Re: Alternate solutions

Christopher M Hanson (
Mon, 29 Jul 1996 20:44:12 -0400 (EDT)

Excerpts from internet.computing.linux-kernel: 29-Jul-96 Re: Alternate
solutions by Kai Henningsen@khms.west
> In such a scenario, cache coherency might, for example, work like this:
> * Possible scenarios:
> 1 One client has read-write access to a piece of cache.
> No client has read-only access.
> 2 One or more clients have read-only access to a piece of cache.
> No client has read-write access.
> 3 No client has access to a piece of cache.
> (You might want to handle the server's local fs underlying the net fs as
> another client here.)

(Before I present my information, I'd like to note that I have no
definite knowledge that this is how AFS does things. This appears to be
what is happening, and from conversations with people here at CMU and
osmosis I believe I have a handle on how this works.)

AFS handles another case:

4 One or more clients have read-only access to a piece of cache. At
least one client (I don't know if there can be more than one) has
read-write access to a piece of cache.

It accomplishes things like this via callbacks -- essentially,
asynchronous notifications from the server to the clients telling them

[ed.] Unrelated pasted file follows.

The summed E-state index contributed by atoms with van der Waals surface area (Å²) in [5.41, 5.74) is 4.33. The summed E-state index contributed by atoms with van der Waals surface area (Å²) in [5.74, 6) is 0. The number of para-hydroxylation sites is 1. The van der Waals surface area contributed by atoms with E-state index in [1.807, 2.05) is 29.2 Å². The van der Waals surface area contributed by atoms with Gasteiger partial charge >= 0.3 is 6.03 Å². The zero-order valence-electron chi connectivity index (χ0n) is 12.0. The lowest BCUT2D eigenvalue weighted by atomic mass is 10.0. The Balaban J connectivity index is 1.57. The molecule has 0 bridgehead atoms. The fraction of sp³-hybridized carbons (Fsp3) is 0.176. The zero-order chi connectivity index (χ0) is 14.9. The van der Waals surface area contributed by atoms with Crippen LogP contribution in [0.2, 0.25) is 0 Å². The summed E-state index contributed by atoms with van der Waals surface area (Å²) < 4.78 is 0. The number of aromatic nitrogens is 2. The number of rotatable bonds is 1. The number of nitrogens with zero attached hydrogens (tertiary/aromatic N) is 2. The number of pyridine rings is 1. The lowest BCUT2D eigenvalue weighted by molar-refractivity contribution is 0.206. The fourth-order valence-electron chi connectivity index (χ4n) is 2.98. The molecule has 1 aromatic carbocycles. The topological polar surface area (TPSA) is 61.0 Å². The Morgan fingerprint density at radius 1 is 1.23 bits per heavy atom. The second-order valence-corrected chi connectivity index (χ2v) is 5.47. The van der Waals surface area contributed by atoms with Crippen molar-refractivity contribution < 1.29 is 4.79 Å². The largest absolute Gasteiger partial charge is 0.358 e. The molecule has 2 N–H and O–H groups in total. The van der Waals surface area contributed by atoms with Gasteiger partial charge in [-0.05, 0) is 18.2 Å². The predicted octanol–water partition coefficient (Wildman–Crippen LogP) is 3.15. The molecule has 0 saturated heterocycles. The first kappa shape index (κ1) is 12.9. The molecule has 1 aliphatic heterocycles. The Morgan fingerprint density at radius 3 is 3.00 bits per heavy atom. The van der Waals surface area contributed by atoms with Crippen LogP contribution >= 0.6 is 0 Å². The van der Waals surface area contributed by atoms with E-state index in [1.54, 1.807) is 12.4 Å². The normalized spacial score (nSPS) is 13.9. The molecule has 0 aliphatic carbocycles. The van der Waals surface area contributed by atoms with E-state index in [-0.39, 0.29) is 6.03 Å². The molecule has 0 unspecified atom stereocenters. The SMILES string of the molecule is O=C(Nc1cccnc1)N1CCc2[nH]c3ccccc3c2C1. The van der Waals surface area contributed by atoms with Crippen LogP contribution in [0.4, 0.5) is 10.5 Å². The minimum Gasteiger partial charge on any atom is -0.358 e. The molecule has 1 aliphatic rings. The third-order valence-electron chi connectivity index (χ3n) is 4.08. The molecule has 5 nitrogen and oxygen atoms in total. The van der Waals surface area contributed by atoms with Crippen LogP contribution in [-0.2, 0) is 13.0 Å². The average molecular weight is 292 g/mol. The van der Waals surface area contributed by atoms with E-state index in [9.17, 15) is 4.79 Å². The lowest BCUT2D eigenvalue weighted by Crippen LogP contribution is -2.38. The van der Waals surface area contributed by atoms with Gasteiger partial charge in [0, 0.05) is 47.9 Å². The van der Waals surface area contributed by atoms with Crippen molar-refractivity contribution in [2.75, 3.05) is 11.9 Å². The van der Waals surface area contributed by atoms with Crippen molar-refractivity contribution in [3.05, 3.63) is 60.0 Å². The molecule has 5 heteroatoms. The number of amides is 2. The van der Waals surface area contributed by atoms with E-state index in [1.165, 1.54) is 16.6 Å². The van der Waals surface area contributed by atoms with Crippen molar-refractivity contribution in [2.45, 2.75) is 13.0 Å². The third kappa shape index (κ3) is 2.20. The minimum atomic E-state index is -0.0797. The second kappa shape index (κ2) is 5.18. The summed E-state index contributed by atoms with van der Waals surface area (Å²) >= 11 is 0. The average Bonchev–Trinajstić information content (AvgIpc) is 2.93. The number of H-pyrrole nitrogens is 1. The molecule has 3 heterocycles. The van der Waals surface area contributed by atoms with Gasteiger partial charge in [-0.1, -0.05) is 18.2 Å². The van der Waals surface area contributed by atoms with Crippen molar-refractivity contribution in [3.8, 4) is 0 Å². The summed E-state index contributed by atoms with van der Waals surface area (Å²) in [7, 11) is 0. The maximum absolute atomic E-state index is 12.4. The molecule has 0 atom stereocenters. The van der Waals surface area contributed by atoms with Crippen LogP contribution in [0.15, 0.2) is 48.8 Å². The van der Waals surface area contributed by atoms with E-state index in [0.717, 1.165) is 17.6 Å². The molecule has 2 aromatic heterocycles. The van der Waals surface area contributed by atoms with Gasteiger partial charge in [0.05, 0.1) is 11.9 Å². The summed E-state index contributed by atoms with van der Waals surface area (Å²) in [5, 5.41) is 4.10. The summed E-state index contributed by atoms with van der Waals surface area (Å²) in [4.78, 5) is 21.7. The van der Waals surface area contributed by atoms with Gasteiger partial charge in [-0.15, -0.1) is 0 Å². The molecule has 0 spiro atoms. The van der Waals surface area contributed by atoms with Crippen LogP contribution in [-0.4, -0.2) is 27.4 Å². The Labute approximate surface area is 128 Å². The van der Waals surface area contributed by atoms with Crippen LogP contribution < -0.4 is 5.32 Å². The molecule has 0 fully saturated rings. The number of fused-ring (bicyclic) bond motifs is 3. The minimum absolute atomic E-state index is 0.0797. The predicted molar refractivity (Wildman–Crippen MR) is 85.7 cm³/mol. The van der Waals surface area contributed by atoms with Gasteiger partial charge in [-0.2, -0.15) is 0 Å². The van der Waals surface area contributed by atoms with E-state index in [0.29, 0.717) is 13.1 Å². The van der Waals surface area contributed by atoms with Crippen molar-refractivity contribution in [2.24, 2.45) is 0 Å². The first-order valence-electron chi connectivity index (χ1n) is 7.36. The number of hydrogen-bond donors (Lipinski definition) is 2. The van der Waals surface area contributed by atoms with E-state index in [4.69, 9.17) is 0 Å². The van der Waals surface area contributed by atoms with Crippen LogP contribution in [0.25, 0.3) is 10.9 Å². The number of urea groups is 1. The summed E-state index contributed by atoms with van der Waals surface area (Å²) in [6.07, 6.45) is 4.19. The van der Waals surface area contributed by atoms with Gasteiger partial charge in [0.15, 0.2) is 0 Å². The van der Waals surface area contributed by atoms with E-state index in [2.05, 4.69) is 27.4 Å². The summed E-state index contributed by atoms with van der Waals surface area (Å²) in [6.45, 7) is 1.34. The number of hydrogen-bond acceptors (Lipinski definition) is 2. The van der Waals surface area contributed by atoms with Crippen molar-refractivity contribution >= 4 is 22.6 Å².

that something has changed. (Note that "the clients" in this case are
the AFS daemons on workstations, not emacs sessions and the like.) It
can do this because the server knows what files people have open for
reading, what files are open for reading and writing, and what files are
no longer open but still in the cache.

Also, AFS allocates a portion of the client workstation's local disk as
cache so not everything gets referenced across the network all the time.
When I log in to a workstation and start a lot of xterms, my .cshrc is
only copied from the server once to the local cache and then accessed
from there. And even if I open up my .cshrc to change something with
vi, other people (if system:anyuser has read access on my home
directory) can still read the previous version until my changes are
written out.

I've been inquiring with some people here about an AFS port to MkLinux
on PowerMac. I've been consistently told by those who would know --
i.e. people who've read the code or ported it -- that the cache manager
is highly nontrivial and is the hardest part to portt. However, I think
a comparable caching & coherency scheme for a new distributed filesystem
would be worth doing, and worth doing right.

If people want I can try and scare up some time to find references to
papers, conference proceedings, etc. for AFS and Coda in our library
system here at CMU.

Chris Hanson (,

"I always find my self wondering how people who
can't code manage to get through life."
-Steve Gifford